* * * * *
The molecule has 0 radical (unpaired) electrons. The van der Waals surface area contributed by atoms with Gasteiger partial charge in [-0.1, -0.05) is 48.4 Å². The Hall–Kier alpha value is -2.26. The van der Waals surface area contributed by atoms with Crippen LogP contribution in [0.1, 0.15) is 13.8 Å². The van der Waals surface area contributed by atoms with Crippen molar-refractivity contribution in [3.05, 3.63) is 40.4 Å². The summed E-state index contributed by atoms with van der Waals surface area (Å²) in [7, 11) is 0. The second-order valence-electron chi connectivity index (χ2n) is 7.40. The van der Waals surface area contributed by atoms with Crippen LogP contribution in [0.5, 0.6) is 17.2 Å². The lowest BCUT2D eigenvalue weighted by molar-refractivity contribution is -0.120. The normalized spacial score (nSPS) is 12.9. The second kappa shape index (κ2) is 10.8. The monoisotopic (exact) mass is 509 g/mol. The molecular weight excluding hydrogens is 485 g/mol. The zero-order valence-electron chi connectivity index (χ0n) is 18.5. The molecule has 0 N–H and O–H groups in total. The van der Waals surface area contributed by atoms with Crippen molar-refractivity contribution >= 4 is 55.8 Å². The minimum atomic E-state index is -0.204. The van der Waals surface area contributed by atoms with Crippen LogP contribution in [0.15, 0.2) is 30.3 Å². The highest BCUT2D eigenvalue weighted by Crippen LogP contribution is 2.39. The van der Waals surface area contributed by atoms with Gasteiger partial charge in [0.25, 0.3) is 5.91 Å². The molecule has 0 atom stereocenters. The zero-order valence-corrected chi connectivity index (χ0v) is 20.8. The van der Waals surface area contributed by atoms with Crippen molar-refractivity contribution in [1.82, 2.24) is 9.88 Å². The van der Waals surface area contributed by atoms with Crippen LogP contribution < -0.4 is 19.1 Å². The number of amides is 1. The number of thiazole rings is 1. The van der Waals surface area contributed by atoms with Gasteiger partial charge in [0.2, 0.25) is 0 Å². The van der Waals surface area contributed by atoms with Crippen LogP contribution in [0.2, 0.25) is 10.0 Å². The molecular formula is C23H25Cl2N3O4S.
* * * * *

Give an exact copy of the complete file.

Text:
The molecule has 0 radical (unpaired) electrons. The van der Waals surface area contributed by atoms with Gasteiger partial charge in [-0.1, -0.05) is 48.4 Å². The Hall–Kier alpha value is -2.26. The van der Waals surface area contributed by atoms with Crippen LogP contribution in [0.1, 0.15) is 13.8 Å². The van der Waals surface area contributed by atoms with Crippen molar-refractivity contribution in [3.05, 3.63) is 40.4 Å². The summed E-state index contributed by atoms with van der Waals surface area (Å²) in [7, 11) is 0. The second-order valence-electron chi connectivity index (χ2n) is 7.40. The van der Waals surface area contributed by atoms with Crippen LogP contribution in [0.5, 0.6) is 17.2 Å². The lowest BCUT2D eigenvalue weighted by molar-refractivity contribution is -0.120. The normalized spacial score (nSPS) is 12.9. The second kappa shape index (κ2) is 10.8. The monoisotopic (exact) mass is 509 g/mol. The molecular weight excluding hydrogens is 485 g/mol. The zero-order valence-electron chi connectivity index (χ0n) is 18.5. The molecule has 0 N–H and O–H groups in total. The van der Waals surface area contributed by atoms with Crippen molar-refractivity contribution >= 4 is 55.8 Å². The minimum atomic E-state index is -0.204. The van der Waals surface area contributed by atoms with Crippen LogP contribution in [0.15, 0.2) is 30.3 Å². The highest BCUT2D eigenvalue weighted by Crippen LogP contribution is 2.39. The van der Waals surface area contributed by atoms with Gasteiger partial charge in [0.25, 0.3) is 5.91 Å². The molecule has 0 atom stereocenters. The zero-order valence-corrected chi connectivity index (χ0v) is 20.8. The van der Waals surface area contributed by atoms with Crippen molar-refractivity contribution in [1.82, 2.24) is 9.88 Å². The van der Waals surface area contributed by atoms with Crippen LogP contribution < -0.4 is 19.1 Å². The number of amides is 1. The number of thiazole rings is 1. The van der Waals surface area contributed by atoms with Gasteiger partial charge in [0.2, 0.25) is 0 Å². The van der Waals surface area contributed by atoms with Crippen LogP contribution in [0.2, 0.25) is 10.0 Å². The molecular formula is C23H25Cl2N3O4S.